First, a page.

By Polly Chen
The garment industry is one of the largest industries in the world. The global garment market valued about $858 billion in 2018 and is expected to reach $1.2 billion by 2025. In this huge industry, Asia is the greatest contributor to it.
Among the 10 largest garment exporting countries and areas in the world, seven of them are located in Asia. Fast fashion retailers are all relying on Asia for manufacturing their products.
However, the competition in the fast fashion industry has become more intense in recent years. Consumers don’t want those highly stacked and cheaply sold garments anymore. They now value garments with speed, precision, traceability and adaptability over bulk.
Additionally, the bankruptcy of Forever 21 shocked every fashion retailer and forced them to think of ways to survive. Under the pressure, garment brands are turning to manufacturers who have a shorter production time and a more sustainable process. As a result, the garment manufacturers in Asia are transforming themselves with technology.
Fast fashion brands on upstream are changing
The shift in consumer demands is reshaping the fast fashion sector. Garment retail giants such as Zara’s parent group Inditex and Uniqlo’s parent group Fast Retailing are investing to improve in-store customer experiences to attract customers.
Also, the giants are building data management and “smart logistic” systems to further optimize their supplier chain networks. Ricardo Perez Garrido, a professor of digital innovation and information systems, said speed and control are keywords to survive: That means designs to serve what customers like, operations to put [products] in the right place, and technology to make it superfast, superefficient and superpersonalized.
Fast fashion brands are finding ways to become “sustainable fashion.” Brands who were long been tied with “waste” and “exploitation” now want to change their image. For example, Zara has announced to use 100 percent sustainable fabrics by 2025.
Asian garment manufacturers on downstream are learning to be “smart”
As the major suppliers to these fast fashion brands, Asian garment manufacturers are transforming themselves to cater to the change and win more business. Tuntex, the supplier of Nike, Puma and other global clothing brands who are based in Asia, can be a good example.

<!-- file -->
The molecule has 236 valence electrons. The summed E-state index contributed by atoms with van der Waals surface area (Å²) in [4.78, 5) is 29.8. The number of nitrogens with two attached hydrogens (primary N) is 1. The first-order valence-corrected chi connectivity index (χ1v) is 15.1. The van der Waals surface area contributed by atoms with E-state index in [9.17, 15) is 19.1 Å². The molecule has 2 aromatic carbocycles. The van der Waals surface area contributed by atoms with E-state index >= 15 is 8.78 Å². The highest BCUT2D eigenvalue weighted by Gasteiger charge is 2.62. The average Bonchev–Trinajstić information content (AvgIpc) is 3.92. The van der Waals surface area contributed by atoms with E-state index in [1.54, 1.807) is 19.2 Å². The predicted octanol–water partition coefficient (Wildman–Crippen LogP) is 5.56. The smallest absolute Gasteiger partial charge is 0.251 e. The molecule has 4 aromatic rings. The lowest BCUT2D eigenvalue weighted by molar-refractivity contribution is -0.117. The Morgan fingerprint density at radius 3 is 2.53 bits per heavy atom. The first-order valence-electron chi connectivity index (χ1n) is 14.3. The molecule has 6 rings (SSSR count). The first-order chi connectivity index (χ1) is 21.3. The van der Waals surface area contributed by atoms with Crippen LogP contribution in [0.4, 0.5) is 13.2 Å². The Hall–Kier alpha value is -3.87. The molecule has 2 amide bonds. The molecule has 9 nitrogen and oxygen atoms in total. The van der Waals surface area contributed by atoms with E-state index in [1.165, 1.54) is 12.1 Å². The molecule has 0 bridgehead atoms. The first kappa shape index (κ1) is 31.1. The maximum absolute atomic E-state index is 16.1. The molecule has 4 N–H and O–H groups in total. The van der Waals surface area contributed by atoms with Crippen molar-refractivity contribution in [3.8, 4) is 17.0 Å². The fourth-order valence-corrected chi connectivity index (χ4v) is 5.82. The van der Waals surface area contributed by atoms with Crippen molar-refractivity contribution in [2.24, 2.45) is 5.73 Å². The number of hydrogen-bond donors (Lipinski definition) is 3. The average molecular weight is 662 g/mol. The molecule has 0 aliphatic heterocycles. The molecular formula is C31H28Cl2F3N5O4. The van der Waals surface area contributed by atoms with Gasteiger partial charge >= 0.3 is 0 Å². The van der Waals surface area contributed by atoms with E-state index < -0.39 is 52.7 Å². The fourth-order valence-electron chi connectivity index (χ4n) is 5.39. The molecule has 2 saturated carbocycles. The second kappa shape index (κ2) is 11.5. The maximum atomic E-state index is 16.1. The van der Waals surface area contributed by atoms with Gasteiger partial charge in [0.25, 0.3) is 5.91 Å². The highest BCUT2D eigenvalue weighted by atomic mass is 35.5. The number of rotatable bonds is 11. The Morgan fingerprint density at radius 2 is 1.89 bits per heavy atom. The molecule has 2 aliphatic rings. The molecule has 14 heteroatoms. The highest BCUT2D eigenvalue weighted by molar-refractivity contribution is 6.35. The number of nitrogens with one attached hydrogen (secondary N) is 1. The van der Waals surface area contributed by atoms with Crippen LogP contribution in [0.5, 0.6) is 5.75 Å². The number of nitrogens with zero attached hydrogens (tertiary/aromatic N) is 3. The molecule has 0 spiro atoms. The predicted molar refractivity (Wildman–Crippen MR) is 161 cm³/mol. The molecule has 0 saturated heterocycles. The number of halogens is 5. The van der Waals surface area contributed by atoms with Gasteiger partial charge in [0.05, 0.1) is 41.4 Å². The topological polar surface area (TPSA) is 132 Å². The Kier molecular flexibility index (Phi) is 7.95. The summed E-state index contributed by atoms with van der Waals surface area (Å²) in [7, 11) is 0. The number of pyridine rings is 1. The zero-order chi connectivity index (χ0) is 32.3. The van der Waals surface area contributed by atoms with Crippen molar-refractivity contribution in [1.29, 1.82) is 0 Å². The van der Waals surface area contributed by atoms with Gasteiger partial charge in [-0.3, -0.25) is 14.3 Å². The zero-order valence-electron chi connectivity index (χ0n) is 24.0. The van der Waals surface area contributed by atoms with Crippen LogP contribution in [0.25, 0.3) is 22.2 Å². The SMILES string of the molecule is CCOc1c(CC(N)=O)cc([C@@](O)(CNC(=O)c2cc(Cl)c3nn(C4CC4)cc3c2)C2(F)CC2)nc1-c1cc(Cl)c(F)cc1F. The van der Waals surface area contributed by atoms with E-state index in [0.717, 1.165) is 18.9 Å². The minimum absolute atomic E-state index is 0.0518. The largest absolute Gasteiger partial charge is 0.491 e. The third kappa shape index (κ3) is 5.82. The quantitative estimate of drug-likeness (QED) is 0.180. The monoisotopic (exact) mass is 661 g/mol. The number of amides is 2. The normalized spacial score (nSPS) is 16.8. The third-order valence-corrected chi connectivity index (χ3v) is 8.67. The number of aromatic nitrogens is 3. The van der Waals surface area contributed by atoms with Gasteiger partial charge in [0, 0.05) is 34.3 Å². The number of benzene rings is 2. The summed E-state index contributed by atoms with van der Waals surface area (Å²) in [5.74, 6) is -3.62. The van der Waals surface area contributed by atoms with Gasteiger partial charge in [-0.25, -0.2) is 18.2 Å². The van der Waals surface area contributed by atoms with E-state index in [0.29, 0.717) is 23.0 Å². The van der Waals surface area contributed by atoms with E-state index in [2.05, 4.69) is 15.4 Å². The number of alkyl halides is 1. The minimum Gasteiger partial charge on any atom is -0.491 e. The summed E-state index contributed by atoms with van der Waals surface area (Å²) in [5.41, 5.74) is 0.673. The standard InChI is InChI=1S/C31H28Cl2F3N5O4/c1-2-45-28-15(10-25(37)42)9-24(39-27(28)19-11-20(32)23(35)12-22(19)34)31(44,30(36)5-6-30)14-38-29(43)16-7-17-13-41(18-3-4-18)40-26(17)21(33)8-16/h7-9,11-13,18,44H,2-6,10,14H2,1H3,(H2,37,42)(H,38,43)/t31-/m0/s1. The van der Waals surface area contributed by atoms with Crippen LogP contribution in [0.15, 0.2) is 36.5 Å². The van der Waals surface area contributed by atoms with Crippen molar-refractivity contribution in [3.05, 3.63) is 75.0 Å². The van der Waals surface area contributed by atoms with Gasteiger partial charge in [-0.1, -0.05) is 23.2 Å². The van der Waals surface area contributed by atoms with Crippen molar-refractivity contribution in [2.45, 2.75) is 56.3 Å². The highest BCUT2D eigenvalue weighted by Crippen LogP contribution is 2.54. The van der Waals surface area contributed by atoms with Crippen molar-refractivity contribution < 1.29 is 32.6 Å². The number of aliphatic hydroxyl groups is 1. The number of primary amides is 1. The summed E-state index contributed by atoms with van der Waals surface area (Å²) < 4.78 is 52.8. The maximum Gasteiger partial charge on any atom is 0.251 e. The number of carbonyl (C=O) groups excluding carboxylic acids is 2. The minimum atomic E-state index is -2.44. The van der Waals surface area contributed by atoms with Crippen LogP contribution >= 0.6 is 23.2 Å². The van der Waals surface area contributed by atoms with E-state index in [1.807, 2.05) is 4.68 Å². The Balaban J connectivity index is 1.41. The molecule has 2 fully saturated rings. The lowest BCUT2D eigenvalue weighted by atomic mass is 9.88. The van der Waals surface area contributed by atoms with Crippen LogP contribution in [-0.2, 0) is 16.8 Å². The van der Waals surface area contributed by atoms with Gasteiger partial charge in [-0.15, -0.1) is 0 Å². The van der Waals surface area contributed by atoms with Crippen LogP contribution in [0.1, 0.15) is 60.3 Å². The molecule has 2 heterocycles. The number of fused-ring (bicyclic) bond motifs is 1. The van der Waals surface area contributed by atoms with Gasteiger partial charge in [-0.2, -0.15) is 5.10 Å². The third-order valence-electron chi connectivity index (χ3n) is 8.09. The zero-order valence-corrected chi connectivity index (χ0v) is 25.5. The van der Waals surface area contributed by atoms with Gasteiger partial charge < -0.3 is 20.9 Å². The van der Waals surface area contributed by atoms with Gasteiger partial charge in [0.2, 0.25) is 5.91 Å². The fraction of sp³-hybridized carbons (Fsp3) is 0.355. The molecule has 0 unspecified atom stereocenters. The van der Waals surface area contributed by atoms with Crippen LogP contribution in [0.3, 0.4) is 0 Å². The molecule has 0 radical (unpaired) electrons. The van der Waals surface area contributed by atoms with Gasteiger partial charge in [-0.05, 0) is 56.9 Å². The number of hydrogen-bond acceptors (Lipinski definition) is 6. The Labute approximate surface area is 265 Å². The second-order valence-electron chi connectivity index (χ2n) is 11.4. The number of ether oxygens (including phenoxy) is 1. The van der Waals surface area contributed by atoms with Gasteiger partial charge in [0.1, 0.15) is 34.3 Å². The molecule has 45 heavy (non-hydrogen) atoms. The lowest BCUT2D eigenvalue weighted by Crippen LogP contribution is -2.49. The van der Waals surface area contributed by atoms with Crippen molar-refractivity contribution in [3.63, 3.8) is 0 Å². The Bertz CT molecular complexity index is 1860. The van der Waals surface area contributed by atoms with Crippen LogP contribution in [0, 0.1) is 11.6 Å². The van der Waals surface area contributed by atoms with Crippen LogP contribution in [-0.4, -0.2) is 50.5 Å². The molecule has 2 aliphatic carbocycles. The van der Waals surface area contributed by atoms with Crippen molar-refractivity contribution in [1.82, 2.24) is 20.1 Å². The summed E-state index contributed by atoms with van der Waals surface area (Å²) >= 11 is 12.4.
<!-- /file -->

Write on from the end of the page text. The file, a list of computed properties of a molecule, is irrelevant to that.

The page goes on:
Tuntex invests about $5 billion annually on new technology to shorten lead time. It is now using automated cutting machines and self-driving carts as in-house innovations. The company is also using high-speed fabric inspection machines with facial recognition technology to monitor thousands of meters of fabric every day.
Stanley Kang, the deputy general manager of Tuntex, said they have to learn smart like a tech company: The average lead time went from 120 days to 90 days about four years ago, and now it’s 60 days. … Some manufacturers are even doing much shorter. Automation and digitalization are changing everything, and when things change, we have to change.
Some garment brands are moving their smart factories from the west to Asia to better improve their manufacturing. For instance, Adidas has moved its Speedfactory to Asia to bring more efficiency to the manufacturing process.
In the future, with Asian countries improving their capacity in tech manufacturing, garment manufacturing in Asia will become “smarter.”
The views, opinions and images in this article are purely the author’s own. Global Sources does not own responsibility for what is presented in the article.
Polly Chen is a Client Manager at InTouch Manufacturing Services, a QC firm that performs product inspections and factory audits in Asia for clients in the US, EU and Australia.